How the newspaper reported the incident on its website last week
A police officer handed Alan Rusbridger a written warning under a 1932 Hampstead Heath bylaw that also prohibits improper language and practising gymnastics.
Rusbridger took responsibility for his photographer David Levene, who had been photographing him for a Guardian article on climate change.
But City of London Corporation, which has managed Hampstead Heath since 1989, last night denied that tripods are banned, telling Amateur Photographer (AP) that people only need seek permission before using one.
This is despite Section 11 of the Hampstead Heath Bylaws stating that ‘no person shall… erect or place or retain any post, fence, photographic stand apparatus…’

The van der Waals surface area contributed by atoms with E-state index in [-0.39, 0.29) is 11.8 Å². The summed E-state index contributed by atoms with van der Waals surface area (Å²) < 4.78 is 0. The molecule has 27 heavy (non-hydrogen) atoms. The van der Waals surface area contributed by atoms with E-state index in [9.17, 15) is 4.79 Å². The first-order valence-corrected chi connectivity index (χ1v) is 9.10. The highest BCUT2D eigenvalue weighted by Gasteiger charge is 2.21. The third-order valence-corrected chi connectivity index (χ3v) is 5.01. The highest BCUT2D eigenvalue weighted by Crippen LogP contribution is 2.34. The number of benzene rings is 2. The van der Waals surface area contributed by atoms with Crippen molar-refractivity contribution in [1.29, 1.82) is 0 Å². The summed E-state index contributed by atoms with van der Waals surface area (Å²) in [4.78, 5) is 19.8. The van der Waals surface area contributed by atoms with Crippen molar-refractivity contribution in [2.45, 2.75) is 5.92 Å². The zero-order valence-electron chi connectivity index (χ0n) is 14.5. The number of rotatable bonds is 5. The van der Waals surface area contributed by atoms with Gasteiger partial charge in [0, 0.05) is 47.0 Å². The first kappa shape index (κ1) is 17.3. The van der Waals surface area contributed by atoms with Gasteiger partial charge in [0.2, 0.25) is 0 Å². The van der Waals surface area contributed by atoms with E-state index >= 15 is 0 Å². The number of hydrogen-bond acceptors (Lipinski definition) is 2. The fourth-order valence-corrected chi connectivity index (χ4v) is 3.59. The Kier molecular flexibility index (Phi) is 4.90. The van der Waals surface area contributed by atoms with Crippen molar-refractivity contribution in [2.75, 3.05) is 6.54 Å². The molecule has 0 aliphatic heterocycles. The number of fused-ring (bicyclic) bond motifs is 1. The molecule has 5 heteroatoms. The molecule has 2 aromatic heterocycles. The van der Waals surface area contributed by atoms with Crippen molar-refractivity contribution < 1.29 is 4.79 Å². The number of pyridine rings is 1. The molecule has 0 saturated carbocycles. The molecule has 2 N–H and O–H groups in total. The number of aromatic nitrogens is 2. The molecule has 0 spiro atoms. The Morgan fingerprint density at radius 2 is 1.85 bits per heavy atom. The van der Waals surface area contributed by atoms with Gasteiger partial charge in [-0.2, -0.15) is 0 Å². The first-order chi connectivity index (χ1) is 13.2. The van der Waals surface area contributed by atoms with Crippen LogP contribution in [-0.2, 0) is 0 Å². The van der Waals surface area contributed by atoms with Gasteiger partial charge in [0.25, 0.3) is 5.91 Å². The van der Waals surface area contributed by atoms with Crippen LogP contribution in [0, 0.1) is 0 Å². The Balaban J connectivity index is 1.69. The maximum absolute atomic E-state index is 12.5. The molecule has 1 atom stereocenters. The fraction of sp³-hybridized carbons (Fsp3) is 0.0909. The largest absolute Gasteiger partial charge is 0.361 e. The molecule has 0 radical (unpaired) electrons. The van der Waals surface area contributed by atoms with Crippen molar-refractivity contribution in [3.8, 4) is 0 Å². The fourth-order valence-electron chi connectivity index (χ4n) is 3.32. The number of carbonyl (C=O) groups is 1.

The bylaws are enforced by Hampstead Heath Constabulary.
A City of London Corporation spokesman told AP: ‘We probably needed to explain to Mr Rusbridger that he needed to phone the [City of London Corporation] number.
‘Anyone is free to use equipment like tripods on Hampstead Heath as long as they get prior clearance to avoid breaking the Heath’s bylaws on public access obstructions.
‘However, common sense clearly needs to prevail in these situations and we’ll be in touch with Mr Rusbridger to explain the situation.’
Rusbridger was told that his photographer could continue to use the tripod ‘for a consideration of £60’.
However, the City of London Corporation spokesman has since told AP: ‘There are no charges for news items like this and they were not charged.
‘We have emailed the Guardian editor to confirm.’
Responding to a separate enquiry from AP, the spokesman said that the Hampstead Heath bylaws do not extend to selfie sticks.
For permission on commercial photography call 07769 931311 or 07775 702274.
The City of London Corporation can also be contacted on 0207 606 3030.
Enquiries over the bylaws can be directed to HH-Constabulary@cityoflondon.gov.uk